Nominal rates don’t matter any more. 

We are in a currency war between superpowers.  It’s ironic it’s called a “war” as it’s better orchestrated than Star Wars was.

Life at the zero bound distorts a few things.

1. Risk is unarguably priced as a premium to treasuries (for finance geeks).

2. Risk pricing at the zero bound collapses along a convex curve. Distortions occur because the nominal rate is low punishing savers.  Distortions also occur as credit spreads tighten to new nominal lows, irrespective, of historical ratios. .

3. The demand for yield converges with the demand for risk, something that has not happened in a long time.   Assets become mis priced in both nominal terms and along historical ratios.

4. Looking at nominal differences without noticing historical ratios is like looking through a one mile square of the moon and making grander assumptions about other small areas.

5. Currency operators need to orchestrate a systematic, measured and rotating dance of interest rates in order to give each currency nation a chance to grow – as their local currency declines, and their exports move into favor.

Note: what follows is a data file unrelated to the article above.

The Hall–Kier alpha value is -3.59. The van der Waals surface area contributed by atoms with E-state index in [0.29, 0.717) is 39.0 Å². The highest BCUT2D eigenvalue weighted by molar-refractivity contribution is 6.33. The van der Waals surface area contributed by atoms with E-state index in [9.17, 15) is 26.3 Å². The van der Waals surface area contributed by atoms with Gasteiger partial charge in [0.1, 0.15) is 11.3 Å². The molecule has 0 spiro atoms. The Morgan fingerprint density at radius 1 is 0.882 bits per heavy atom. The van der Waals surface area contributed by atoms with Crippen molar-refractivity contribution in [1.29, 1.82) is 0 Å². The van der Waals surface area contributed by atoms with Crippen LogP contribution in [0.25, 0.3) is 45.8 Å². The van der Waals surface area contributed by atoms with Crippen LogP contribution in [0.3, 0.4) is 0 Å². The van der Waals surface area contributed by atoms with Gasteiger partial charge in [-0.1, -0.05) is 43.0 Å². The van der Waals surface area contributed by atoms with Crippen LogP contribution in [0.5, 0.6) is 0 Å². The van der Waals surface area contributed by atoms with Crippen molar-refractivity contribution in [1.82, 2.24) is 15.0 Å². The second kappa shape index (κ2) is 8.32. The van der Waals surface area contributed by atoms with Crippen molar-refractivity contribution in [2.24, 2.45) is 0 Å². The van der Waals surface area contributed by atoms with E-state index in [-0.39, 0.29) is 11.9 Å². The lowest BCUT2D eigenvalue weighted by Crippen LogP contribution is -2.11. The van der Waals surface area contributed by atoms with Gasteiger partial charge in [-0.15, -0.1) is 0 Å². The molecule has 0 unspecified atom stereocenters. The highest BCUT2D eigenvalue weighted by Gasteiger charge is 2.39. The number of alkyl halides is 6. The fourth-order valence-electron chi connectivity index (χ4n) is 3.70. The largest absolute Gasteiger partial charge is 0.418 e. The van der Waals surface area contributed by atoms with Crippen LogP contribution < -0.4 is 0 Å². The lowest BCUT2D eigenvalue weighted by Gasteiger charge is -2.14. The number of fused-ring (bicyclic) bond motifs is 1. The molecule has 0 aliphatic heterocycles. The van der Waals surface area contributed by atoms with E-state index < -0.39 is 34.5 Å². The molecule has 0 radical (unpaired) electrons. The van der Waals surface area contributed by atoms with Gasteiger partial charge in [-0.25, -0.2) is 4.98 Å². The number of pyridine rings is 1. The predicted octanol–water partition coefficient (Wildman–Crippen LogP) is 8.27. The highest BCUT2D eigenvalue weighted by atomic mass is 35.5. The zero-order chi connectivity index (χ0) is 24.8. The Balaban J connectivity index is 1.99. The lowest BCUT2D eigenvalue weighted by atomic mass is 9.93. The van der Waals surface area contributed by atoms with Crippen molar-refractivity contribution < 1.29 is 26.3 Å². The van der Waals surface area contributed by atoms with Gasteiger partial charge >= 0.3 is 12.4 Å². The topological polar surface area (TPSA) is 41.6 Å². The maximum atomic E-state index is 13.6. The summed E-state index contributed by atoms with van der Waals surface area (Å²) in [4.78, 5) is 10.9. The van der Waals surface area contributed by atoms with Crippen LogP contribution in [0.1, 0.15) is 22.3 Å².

6. If this can he measured it would likely result in a period of global coordinated easing until all currency actors are back on a reasonable secular growth path, ignoring cyclical tendencies.

7. As rates around the world among funding currencies converge, it becomes the real nominal relationship between currencies (ignoring historical tendencies) that stears global tightening or easing.  The wider the spread between two funding currencies then the faster demand should avail itself for the best real return.

8. At the Zero Bound the highest yielding currency will inevitably be teathered to the lowest yielding currency.

9. Global easing and tightening becomes a web of relationships among major funding currencies. The US can no longer “remote control” risk just using Fed Funds. They MUST consider the consequences and risks among all actors.

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